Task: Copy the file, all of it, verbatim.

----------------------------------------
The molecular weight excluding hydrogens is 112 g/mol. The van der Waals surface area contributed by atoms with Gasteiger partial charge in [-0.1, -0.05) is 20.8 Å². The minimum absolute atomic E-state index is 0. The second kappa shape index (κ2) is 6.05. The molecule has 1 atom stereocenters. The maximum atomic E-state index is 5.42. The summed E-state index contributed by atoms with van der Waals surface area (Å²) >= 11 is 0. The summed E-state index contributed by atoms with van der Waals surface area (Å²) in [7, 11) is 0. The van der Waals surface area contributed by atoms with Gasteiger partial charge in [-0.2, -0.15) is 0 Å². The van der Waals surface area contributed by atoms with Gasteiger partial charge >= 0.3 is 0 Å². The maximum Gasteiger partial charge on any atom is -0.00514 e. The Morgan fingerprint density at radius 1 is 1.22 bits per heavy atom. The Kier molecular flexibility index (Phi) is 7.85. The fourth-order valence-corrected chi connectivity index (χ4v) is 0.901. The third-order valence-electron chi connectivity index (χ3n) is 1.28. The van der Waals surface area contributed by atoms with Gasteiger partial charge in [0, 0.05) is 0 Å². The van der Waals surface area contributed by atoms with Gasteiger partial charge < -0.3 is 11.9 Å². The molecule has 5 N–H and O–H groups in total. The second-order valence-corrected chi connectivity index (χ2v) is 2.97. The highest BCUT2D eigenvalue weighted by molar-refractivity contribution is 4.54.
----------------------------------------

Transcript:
The molecular weight excluding hydrogens is 112 g/mol. The van der Waals surface area contributed by atoms with Gasteiger partial charge in [-0.1, -0.05) is 20.8 Å². The minimum absolute atomic E-state index is 0. The second kappa shape index (κ2) is 6.05. The molecule has 1 atom stereocenters. The maximum atomic E-state index is 5.42. The summed E-state index contributed by atoms with van der Waals surface area (Å²) >= 11 is 0. The summed E-state index contributed by atoms with van der Waals surface area (Å²) in [7, 11) is 0. The van der Waals surface area contributed by atoms with Gasteiger partial charge in [-0.2, -0.15) is 0 Å². The van der Waals surface area contributed by atoms with Gasteiger partial charge >= 0.3 is 0 Å². The maximum Gasteiger partial charge on any atom is -0.00514 e. The Morgan fingerprint density at radius 1 is 1.22 bits per heavy atom. The Kier molecular flexibility index (Phi) is 7.85. The fourth-order valence-corrected chi connectivity index (χ4v) is 0.901. The third-order valence-electron chi connectivity index (χ3n) is 1.28. The van der Waals surface area contributed by atoms with Gasteiger partial charge in [0, 0.05) is 0 Å². The van der Waals surface area contributed by atoms with Gasteiger partial charge < -0.3 is 11.9 Å². The molecule has 5 N–H and O–H groups in total. The second-order valence-corrected chi connectivity index (χ2v) is 2.97. The highest BCUT2D eigenvalue weighted by molar-refractivity contribution is 4.54.